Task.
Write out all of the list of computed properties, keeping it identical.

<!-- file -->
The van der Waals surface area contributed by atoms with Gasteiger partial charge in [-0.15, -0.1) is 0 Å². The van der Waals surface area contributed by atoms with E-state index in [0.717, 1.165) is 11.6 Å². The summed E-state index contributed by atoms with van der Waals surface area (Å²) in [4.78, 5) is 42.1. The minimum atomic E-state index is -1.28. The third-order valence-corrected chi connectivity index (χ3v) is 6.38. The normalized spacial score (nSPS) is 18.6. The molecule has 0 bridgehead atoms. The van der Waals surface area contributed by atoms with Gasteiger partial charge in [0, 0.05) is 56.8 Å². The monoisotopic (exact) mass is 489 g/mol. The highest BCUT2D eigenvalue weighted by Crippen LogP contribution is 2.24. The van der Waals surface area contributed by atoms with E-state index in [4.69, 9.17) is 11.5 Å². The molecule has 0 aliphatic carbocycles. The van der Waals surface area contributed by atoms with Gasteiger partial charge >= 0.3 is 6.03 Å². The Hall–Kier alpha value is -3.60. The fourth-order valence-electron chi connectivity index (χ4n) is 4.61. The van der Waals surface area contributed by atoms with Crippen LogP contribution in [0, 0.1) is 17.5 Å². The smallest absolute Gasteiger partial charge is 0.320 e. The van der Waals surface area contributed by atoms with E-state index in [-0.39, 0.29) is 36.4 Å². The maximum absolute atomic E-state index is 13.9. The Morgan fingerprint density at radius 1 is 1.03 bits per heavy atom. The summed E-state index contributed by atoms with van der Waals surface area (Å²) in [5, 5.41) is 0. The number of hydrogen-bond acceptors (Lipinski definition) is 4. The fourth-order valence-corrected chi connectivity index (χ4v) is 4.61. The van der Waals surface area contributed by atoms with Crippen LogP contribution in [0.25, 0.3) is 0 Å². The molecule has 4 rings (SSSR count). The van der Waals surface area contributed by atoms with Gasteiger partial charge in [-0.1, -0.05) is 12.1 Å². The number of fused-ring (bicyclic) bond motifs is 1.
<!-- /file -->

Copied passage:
The van der Waals surface area contributed by atoms with Gasteiger partial charge in [-0.15, -0.1) is 0 Å². The van der Waals surface area contributed by atoms with E-state index in [0.717, 1.165) is 11.6 Å². The summed E-state index contributed by atoms with van der Waals surface area (Å²) in [4.78, 5) is 42.1. The minimum atomic E-state index is -1.28. The third-order valence-corrected chi connectivity index (χ3v) is 6.38. The normalized spacial score (nSPS) is 18.6. The molecule has 0 bridgehead atoms. The van der Waals surface area contributed by atoms with Gasteiger partial charge in [0, 0.05) is 56.8 Å². The monoisotopic (exact) mass is 489 g/mol. The highest BCUT2D eigenvalue weighted by Crippen LogP contribution is 2.24. The van der Waals surface area contributed by atoms with E-state index in [4.69, 9.17) is 11.5 Å². The molecule has 0 aliphatic carbocycles. The van der Waals surface area contributed by atoms with Gasteiger partial charge >= 0.3 is 6.03 Å². The Hall–Kier alpha value is -3.60. The fourth-order valence-electron chi connectivity index (χ4n) is 4.61. The van der Waals surface area contributed by atoms with Crippen LogP contribution in [0, 0.1) is 17.5 Å². The smallest absolute Gasteiger partial charge is 0.320 e. The van der Waals surface area contributed by atoms with E-state index in [-0.39, 0.29) is 36.4 Å². The maximum absolute atomic E-state index is 13.9. The Morgan fingerprint density at radius 1 is 1.03 bits per heavy atom. The summed E-state index contributed by atoms with van der Waals surface area (Å²) in [5, 5.41) is 0. The number of hydrogen-bond acceptors (Lipinski definition) is 4. The fourth-order valence-corrected chi connectivity index (χ4v) is 4.61. The van der Waals surface area contributed by atoms with Crippen LogP contribution in [0.25, 0.3) is 0 Å². The molecule has 4 rings (SSSR count). The van der Waals surface area contributed by atoms with Gasteiger partial charge in [-0.1, -0.05) is 12.1 Å². The number of fused-ring (bicyclic) bond motifs is 1.